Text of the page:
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As a side project I am currently working on determining customer satisfaction over time for quite a large company. We have over 100,000 records in our dataset which need to be analysed. The dataset looks like this:

╔════════╦════════╦═════════╗
║ CustID ║ Rating ║ Loyalty ║
║ 3001   ║ 5      ║ 1       ║
║ 3001   ║ 4      ║ 2       ║
║ 3001   ║ 4      ║ 3       ║
║ 3001   ║ 5      ║ 4       ║
║ 5214   ║ 3      ║ 1       ║
║ 5214   ║ 5      ║ 5       ║
║ 5214   ║ 2      ║ 15      ║
║ 5214   ║ 4      ║ 16      ║
╚════════╩════════╩═════════╝

A customer can rate a product from 1 to 5. The loyalty is the amount of products the customer purchased from us. Please note: there are a lot of gaps in this data as customers don't always respond. As you can see, customer 5214 only responded 4 times while he purchased more than 16 products.

The research question is: Do customers become happier with our products as they buy more?

So I looked at both panel data and time-series cross-sectional data analysis, but this seems like the wrong direction to go because it gives detailed information about each specific customer (see here: http://www.princeton.edu/~otorres/Panel101R.pdf)

What we want is an overview of what customers generally speaking think. So I am looking for the best way to achieve this. Preferably in R, but this is of course not necessary. A link to a theory would also be incredibly helpful!

I hope I have provided enough background information on the case. If not, please do let me know!

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  • $\begingroup$ The title of your question refers to this as being an analysis "over time" but you presently do not have time as a variable in your data. May we presume that each record of a rating and loyalty (a strange name for the number of items bought) also comes with a date/time? $\endgroup$
    – Ben
    May 29 at 3:46

2 Answers 2

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I assume you use have information about products customers purchased, so there are few things one can calculate:

  • Customer retention rate quarterly or maybe annually, depending on your company needs. This is a general picture that can be used as some sort of simple "scoring" mechanism.

  • I would also suggest getting total amount customer paid, and looking at correlation between how much customer paid per order vs. rating and loyalty.

  • To do additional analysis you can use those 2 metrics from above and cluster customers into several groups to suggest the strategy to increase "loyalty", that is conversion of customer into profit.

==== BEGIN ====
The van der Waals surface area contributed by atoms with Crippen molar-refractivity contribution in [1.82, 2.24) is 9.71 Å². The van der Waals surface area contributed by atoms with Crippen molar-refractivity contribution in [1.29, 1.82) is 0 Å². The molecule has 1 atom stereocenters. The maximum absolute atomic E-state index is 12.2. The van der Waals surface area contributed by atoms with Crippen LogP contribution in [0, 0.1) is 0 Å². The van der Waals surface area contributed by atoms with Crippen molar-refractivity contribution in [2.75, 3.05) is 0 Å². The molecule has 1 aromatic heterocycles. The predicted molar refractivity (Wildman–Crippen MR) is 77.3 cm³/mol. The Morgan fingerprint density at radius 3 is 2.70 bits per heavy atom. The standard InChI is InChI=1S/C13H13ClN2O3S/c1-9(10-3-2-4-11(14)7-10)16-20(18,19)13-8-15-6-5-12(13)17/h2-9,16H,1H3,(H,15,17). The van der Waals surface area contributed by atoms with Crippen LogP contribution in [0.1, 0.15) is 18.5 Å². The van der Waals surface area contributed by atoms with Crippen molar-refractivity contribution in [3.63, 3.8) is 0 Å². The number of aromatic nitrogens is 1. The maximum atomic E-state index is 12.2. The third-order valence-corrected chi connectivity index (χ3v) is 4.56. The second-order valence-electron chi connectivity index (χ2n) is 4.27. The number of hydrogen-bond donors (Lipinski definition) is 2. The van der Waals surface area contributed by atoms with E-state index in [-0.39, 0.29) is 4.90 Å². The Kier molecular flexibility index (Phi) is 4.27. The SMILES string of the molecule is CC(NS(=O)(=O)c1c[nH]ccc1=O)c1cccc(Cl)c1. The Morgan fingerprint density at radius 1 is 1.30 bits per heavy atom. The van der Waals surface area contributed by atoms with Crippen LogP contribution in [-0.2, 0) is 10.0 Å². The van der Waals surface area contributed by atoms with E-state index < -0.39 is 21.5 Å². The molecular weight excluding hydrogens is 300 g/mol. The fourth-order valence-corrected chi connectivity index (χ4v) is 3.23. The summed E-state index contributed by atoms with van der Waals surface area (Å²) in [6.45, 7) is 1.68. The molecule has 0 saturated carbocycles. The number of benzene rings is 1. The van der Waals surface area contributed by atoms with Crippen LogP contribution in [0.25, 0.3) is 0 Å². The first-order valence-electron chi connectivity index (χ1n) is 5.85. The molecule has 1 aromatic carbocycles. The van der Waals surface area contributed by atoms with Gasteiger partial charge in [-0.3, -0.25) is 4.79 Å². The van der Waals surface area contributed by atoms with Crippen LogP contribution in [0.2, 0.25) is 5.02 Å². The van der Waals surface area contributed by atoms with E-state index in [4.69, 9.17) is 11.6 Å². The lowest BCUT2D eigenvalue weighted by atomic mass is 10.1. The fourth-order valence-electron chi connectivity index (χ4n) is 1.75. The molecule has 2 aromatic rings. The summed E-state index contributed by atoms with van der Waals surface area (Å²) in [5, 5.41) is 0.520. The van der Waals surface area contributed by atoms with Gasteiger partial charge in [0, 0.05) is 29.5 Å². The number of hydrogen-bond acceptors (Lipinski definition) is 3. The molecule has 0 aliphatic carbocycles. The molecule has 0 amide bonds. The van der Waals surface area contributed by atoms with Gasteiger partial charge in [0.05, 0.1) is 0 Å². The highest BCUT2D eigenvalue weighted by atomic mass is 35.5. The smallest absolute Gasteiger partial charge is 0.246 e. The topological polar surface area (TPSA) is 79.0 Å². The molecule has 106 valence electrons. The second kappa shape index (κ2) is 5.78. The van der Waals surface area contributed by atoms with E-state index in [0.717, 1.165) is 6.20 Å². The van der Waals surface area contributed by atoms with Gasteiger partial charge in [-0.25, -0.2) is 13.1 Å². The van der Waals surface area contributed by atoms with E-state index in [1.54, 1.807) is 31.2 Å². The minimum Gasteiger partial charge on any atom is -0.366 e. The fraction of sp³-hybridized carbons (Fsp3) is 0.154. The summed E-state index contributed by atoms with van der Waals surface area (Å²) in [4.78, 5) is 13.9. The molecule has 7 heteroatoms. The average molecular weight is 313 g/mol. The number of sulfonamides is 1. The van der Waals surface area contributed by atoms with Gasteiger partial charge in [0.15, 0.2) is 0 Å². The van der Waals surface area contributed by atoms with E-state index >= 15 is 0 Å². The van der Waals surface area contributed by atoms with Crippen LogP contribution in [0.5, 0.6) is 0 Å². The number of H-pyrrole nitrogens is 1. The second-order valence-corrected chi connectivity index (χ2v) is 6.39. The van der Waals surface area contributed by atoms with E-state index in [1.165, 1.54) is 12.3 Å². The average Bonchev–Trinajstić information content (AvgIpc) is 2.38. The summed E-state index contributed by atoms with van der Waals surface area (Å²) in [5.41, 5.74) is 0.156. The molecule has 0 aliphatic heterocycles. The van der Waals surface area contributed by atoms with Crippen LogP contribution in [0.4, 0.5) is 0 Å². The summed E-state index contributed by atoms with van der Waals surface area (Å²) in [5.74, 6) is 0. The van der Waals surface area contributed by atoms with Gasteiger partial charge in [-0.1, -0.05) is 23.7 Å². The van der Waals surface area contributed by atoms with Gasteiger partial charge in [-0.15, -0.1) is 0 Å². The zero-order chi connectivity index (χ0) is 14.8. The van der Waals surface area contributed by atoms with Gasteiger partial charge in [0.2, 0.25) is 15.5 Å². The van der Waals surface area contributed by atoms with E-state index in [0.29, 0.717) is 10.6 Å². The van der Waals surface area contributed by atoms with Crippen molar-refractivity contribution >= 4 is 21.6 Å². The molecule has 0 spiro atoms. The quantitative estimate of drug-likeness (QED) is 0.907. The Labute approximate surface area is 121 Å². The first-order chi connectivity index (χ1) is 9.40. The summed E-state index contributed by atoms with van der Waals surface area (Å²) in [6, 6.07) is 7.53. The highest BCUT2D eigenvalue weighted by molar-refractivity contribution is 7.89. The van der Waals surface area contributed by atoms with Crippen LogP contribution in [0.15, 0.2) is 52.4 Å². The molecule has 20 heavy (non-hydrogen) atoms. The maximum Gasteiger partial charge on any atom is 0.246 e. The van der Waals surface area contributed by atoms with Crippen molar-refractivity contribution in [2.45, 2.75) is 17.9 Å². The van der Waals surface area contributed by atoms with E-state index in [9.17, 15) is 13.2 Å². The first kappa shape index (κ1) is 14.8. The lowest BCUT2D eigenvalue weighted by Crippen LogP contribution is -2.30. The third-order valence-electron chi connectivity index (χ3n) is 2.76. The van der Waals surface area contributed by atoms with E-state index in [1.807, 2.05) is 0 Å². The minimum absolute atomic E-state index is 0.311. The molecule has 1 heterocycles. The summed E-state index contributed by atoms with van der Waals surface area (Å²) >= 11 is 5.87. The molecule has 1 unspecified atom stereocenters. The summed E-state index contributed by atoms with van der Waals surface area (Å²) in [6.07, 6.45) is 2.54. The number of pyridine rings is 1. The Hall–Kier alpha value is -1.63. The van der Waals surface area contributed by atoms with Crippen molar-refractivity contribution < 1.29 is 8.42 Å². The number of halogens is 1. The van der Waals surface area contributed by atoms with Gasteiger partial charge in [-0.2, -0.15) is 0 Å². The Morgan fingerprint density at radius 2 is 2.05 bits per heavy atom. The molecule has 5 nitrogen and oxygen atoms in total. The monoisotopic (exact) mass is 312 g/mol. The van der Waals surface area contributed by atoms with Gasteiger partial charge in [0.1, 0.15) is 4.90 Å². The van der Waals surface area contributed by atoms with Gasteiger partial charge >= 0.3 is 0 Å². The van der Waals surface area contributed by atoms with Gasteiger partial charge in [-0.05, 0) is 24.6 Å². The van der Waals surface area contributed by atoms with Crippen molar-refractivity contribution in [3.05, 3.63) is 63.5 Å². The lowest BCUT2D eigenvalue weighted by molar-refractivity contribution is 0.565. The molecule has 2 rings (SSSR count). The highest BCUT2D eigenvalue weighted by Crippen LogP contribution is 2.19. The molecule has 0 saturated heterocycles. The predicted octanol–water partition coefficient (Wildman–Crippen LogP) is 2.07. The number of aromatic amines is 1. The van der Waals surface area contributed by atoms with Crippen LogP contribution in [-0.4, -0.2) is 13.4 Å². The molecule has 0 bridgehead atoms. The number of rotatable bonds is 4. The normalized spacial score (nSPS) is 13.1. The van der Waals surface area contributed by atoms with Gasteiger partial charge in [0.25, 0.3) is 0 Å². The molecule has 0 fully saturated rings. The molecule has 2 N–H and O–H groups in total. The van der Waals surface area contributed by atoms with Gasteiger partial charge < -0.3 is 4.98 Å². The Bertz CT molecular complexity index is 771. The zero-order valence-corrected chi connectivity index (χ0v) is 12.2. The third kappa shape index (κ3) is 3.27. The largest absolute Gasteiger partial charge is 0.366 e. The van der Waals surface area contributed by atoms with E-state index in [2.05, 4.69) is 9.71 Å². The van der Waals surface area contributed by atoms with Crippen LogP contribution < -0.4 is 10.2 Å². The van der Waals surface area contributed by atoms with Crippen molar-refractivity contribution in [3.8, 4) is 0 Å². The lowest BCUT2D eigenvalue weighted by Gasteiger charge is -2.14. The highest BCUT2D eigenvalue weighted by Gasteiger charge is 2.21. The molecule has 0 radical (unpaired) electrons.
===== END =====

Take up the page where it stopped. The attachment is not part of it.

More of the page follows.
• And, finally, simplest thing is to just do a scatter plot of rating vs loyalty and try to see either linear or some geometric regression. There might be some sort of regression model that could fit the data. Just remember, if there is a big difference between data, try to use logarithmic scale rather than normal values.

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  • $\begingroup$ Thank you for your comment. I will definitely look into customer retention. The amount the customer paid isn't really interesting information, as all the customers pay the same (it's a subscription customers can cancel on a monthly basis). I didn't think of doing the regression model on a log scale. Will look into this as well. Thanks for the help! $\endgroup$
    – Diederik
    Dec 6, 2015 at 20:12
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I would check the relationship between Rating and Loyality over time. Either by a simple scatter plot and check visually for a correlation or you could also calculate it. Next, I would run a linear model by Rating ~ time + Loyalty and check the summary/statistics. Hence, I don't think a linear/random model is wrong, here. A random model makes only sense when you can group/summarize all the customers somehow, but a linear model without random effects will provide general information.

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    $\begingroup$ this question is six years old.. why did it show up in my feed..? ^^ $\endgroup$
    – Ben
    Apr 11 at 6:11

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